PITTSFORD – John Potter is trying to give Buffalo Bills coach Chan Gailey a tough decision to make.
Gailey has never kept a kickoff specialist in his time as a head coach, and that’s exactly the job Potter’s trying to convince him is worth one of the 53 spots on the Bills’ final roster.
Potter made a good first impression in the team’s preseason opener against the Washington Redskins, when all three of his kickoffs went for touchbacks.
“That is great when we can put a team on the 20-yard line every time we kick off,” Gailey said. “That was a great start for him and for us.”
Gailey, though, will need further convincing.
“I’m working on it,” was all the coach could say when asked whether he can wrap his head around carrying two kickers on his active roster.
“You really do have to prove yourself. You have to make it worth their while to keep two kickers, because it’s definitely a big commitment on their part,” Potter said. “I think if I’m able to consistently get touchbacks, keep the other team at the 20-yard line and preserve our players, it could be a good opportunity for our team.”
Potter had 36 touchbacks last season for Western Michigan, about 43 percent of his kickoffs. But he’s moved up 5 yards in the NFL to the 35-yard line, a rule change instituted for the 2011 season that had a big impact league wide.
Just 54 percent of kickoffs were returned in 2011, a huge drop from 80.1 percent in 2010. Touchbacks occurred on 43.5 percent of kickoffs in 2011, a huge increase from the 16.4 percent in 2010.
“My goal is to hit all touchbacks,” Potter said. “The first two [Thursday night] were really good kicks and the last one wasn’t as good as I’d like. I tried to hit it too hard, but lucked out and it was a touchback. Not a bad start as far as statistics go.”
Last season with Rian Lindell, Dave Raynor and Brandon Coutu handling kickoffs, the Bills had just 19 touchbacks, tied for 28th in the NFL, on 79 total kickoffs. That percentage of 24.1 ranked 30th in the league.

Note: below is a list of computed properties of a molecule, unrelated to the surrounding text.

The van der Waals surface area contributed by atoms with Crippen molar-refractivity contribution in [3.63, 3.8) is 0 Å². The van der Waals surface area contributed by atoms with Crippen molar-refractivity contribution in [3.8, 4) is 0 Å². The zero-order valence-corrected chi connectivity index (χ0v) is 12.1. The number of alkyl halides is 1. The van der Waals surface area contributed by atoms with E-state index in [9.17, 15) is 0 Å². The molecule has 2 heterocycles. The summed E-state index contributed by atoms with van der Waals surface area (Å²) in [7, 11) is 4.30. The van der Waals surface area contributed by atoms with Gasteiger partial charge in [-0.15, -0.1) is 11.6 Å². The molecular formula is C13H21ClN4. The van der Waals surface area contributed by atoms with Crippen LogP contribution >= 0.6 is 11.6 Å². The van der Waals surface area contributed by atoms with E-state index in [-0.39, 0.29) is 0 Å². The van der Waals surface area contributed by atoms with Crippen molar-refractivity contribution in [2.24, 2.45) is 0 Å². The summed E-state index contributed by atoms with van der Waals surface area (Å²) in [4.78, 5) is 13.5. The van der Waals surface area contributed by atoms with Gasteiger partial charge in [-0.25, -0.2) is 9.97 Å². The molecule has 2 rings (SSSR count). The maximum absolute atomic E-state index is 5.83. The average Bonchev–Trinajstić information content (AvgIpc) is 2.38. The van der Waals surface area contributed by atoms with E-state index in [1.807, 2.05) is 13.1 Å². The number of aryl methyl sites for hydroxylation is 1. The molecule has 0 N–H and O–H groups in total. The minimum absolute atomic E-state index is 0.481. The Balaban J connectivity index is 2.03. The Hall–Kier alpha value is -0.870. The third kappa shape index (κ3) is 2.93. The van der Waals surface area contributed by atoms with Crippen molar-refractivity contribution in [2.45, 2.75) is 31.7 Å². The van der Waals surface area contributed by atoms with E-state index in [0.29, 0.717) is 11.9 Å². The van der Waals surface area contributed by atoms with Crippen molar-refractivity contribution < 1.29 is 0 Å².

Interestingly enough, the Bills led the league in average yards given up on kickoffs, allowing just 20.4 on 56 returns – which speaks to how well the team covered kicks.
Still, Potter could give those coverage men a break, and reduce their risk of injury.
“[On a touchback] we’re able to preserve defensive players on kickoffs. They don’t have to run down the field and make a play and possibly get hurt,” he said.
Bills special teams coach Bruce DeHaven has been part of a staff that’s kept a kickoff specialist before.
“We had a guy here the first time I was here, Brad Daluiso, and it just makes all the difference in the world,” DeHaven said. “You can go out there, and if somebody’s got a great kickoff returner, you can take him out of the game because the ball’s out the back of the end zone. One of the happiest guys in the organization [if Potter were to make the team] would be Dave Wannstedt.”
One thing is clear: Potter is auditioning for the kickoff role only. Lindell is fully recovered from the shoulder injury that ended his 2011 season after just eight games. The team re-signed him to a four-year, $11 million contract in the offseason.
“We’ve talked to John about that,” DeHaven said. “Rian’s our kicker and John is going to try and make the team as a kickoff guy and just try and continue to develop as a field-goal kicker.”
That means Potter is under the microscope every time he trots onto the field.
“You don’t get very many opportunities as far as kicking goes, so you have to make the most out of it,” he said. “I’ve got to go out there and hit every one to the best of my abilities.”